No one will suppose from these words, that he came in another nature, or as another being. He only assumed a different external appearance from that in which he had previously appeared to Mary Magdalene, who took him for a gardener. So in the present instance, the word must mean a resemblance of some sort, either real or figurative, and not an identity of nature. In this respect it has an appropriate signification, and one illustrative of the character of the Savior.

He sustained the form, or resemblance of God, in bis glory and excellence. He was highly exalted, and received more abundantly the divine gifts than any other being. In knowledge, wisdom, and holiness, in every moral attribute and perfection, he resembled God. In the power he possessed, in the command he bad over nature and men, in his miracles, and in all his works of benevolence and love, compassion and mercy, he was in the form of God. In all the marks of excellence, which distinguished him so highly, he approached the perfections, and bore the likeness of his heavenly Father.*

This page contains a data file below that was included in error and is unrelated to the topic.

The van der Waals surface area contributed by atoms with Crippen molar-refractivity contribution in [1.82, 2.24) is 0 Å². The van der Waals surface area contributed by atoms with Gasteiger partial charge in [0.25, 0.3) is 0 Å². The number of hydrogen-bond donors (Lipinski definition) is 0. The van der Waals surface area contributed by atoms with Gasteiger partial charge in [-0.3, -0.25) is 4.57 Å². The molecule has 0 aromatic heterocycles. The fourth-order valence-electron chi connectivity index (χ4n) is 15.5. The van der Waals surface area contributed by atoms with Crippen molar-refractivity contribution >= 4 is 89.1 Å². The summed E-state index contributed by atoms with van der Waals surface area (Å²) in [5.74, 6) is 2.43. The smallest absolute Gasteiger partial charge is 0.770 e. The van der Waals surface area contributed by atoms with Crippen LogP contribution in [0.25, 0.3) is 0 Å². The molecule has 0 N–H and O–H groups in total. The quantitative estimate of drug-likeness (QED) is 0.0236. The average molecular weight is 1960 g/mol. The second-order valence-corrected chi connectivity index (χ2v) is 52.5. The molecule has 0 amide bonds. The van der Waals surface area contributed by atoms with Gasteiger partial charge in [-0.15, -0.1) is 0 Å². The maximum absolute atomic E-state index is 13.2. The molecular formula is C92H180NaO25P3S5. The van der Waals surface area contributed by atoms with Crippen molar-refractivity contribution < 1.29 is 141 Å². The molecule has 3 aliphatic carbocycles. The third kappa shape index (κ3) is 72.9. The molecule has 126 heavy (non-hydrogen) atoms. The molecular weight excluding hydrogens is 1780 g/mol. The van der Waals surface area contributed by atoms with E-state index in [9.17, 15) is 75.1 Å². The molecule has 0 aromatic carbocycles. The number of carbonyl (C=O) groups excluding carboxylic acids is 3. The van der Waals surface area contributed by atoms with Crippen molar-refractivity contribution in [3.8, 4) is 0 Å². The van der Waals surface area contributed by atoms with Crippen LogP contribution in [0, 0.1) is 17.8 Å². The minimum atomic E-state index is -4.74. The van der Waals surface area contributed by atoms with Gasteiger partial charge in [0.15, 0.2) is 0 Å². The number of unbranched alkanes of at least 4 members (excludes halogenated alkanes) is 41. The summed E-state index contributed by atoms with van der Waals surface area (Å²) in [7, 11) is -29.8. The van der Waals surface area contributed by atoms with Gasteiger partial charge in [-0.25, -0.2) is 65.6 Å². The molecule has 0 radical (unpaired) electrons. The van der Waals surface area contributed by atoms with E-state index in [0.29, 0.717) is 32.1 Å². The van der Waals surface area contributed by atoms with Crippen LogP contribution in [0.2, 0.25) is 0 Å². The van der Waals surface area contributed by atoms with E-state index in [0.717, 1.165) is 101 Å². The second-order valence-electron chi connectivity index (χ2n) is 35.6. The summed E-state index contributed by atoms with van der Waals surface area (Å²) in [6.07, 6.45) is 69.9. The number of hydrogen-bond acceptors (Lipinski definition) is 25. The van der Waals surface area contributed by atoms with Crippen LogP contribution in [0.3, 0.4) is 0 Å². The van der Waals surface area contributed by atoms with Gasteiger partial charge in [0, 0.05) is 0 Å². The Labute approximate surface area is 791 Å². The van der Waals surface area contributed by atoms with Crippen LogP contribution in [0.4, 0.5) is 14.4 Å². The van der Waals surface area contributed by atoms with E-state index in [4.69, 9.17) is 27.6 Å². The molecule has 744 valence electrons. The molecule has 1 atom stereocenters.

* Ev pogon rou, in the form of God, Hesychius defines pogon by Idea, Eidos ; and Schleusner's definition is, forma, omne quod in oculos occurrit, imago, similitudo. It denotes the appearance of a thing, as distinct from its internal essence or nature It is thus several times used in the Septuagint. Eποιησεν αυτο ως μορφης andpos, he made it afler the form, or figure of a man. Isai. xliv. 13. Kai ń Mogan Dou un arnocovoiw, and let not thy form or appearance, be changed. Dan. v. 10. In this sense the word is five times found in the book of Daniel. Hammond has endeavored to prove, that the word is used by good authors, pro interna ipsa Terum essentia vel forma ; but the labor with which he has pursued this undertaking evinces its difficulty. And after all, he has done no more, than render it probable, that the word has been sometimes thus employed in a figurative and loose sense, and as an exception to its customary use. And Le Clerc has well observed, that admitting his deductions to be accurate, it does not follow, that the word here has the signification, which he endeavors to prove it capable of admitting. Quamvis id significaret quod vult noster, non sequeretur in bac phrasi iden sonare. Vid. Adnotat, in 'Loc. in the Notes to